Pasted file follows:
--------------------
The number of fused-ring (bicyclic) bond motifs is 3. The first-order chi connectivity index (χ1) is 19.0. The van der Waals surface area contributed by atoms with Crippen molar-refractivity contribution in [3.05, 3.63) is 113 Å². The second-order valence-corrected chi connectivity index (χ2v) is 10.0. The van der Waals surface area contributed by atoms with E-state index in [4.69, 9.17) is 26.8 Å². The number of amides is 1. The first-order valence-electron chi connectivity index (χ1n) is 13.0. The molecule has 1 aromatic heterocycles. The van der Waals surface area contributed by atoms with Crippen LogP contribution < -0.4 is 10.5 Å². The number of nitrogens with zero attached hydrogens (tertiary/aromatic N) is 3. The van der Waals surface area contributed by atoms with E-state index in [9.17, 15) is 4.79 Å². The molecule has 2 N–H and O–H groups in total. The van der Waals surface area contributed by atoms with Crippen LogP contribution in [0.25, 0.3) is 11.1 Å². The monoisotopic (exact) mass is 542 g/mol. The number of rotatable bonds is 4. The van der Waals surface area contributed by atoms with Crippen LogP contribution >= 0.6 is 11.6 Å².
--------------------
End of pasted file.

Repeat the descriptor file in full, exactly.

The number of fused-ring (bicyclic) bond motifs is 3. The first-order chi connectivity index (χ1) is 19.0. The van der Waals surface area contributed by atoms with Crippen molar-refractivity contribution in [3.05, 3.63) is 113 Å². The second-order valence-corrected chi connectivity index (χ2v) is 10.0. The van der Waals surface area contributed by atoms with E-state index in [4.69, 9.17) is 26.8 Å². The number of amides is 1. The first-order valence-electron chi connectivity index (χ1n) is 13.0. The molecule has 1 aromatic heterocycles. The van der Waals surface area contributed by atoms with Crippen LogP contribution < -0.4 is 10.5 Å². The number of nitrogens with zero attached hydrogens (tertiary/aromatic N) is 3. The van der Waals surface area contributed by atoms with E-state index in [9.17, 15) is 4.79 Å². The molecule has 2 N–H and O–H groups in total. The van der Waals surface area contributed by atoms with Crippen LogP contribution in [0.25, 0.3) is 11.1 Å². The monoisotopic (exact) mass is 542 g/mol. The number of rotatable bonds is 4. The van der Waals surface area contributed by atoms with Crippen LogP contribution >= 0.6 is 11.6 Å².